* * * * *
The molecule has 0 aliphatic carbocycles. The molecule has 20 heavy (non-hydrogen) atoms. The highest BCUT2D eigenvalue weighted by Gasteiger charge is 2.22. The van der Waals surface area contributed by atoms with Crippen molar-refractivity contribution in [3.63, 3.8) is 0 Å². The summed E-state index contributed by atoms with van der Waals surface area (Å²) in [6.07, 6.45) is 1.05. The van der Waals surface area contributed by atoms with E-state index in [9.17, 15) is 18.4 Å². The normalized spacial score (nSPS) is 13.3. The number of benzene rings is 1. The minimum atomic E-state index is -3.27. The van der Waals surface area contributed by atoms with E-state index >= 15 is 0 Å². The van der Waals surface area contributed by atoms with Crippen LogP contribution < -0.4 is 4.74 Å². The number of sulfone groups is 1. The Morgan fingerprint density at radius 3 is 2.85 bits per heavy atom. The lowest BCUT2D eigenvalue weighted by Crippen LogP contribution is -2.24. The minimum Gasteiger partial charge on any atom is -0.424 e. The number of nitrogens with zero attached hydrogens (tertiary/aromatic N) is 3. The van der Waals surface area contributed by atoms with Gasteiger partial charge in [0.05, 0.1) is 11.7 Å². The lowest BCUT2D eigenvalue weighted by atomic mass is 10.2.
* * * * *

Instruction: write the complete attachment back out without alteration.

The molecule has 0 aliphatic carbocycles. The molecule has 20 heavy (non-hydrogen) atoms. The highest BCUT2D eigenvalue weighted by Gasteiger charge is 2.22. The van der Waals surface area contributed by atoms with Crippen molar-refractivity contribution in [3.63, 3.8) is 0 Å². The summed E-state index contributed by atoms with van der Waals surface area (Å²) in [6.07, 6.45) is 1.05. The van der Waals surface area contributed by atoms with E-state index in [9.17, 15) is 18.4 Å². The normalized spacial score (nSPS) is 13.3. The number of benzene rings is 1. The minimum atomic E-state index is -3.27. The van der Waals surface area contributed by atoms with E-state index >= 15 is 0 Å². The van der Waals surface area contributed by atoms with Crippen LogP contribution < -0.4 is 4.74 Å². The number of sulfone groups is 1. The Morgan fingerprint density at radius 3 is 2.85 bits per heavy atom. The lowest BCUT2D eigenvalue weighted by Crippen LogP contribution is -2.24. The minimum Gasteiger partial charge on any atom is -0.424 e. The number of nitrogens with zero attached hydrogens (tertiary/aromatic N) is 3. The van der Waals surface area contributed by atoms with Gasteiger partial charge in [0.05, 0.1) is 11.7 Å². The lowest BCUT2D eigenvalue weighted by atomic mass is 10.2.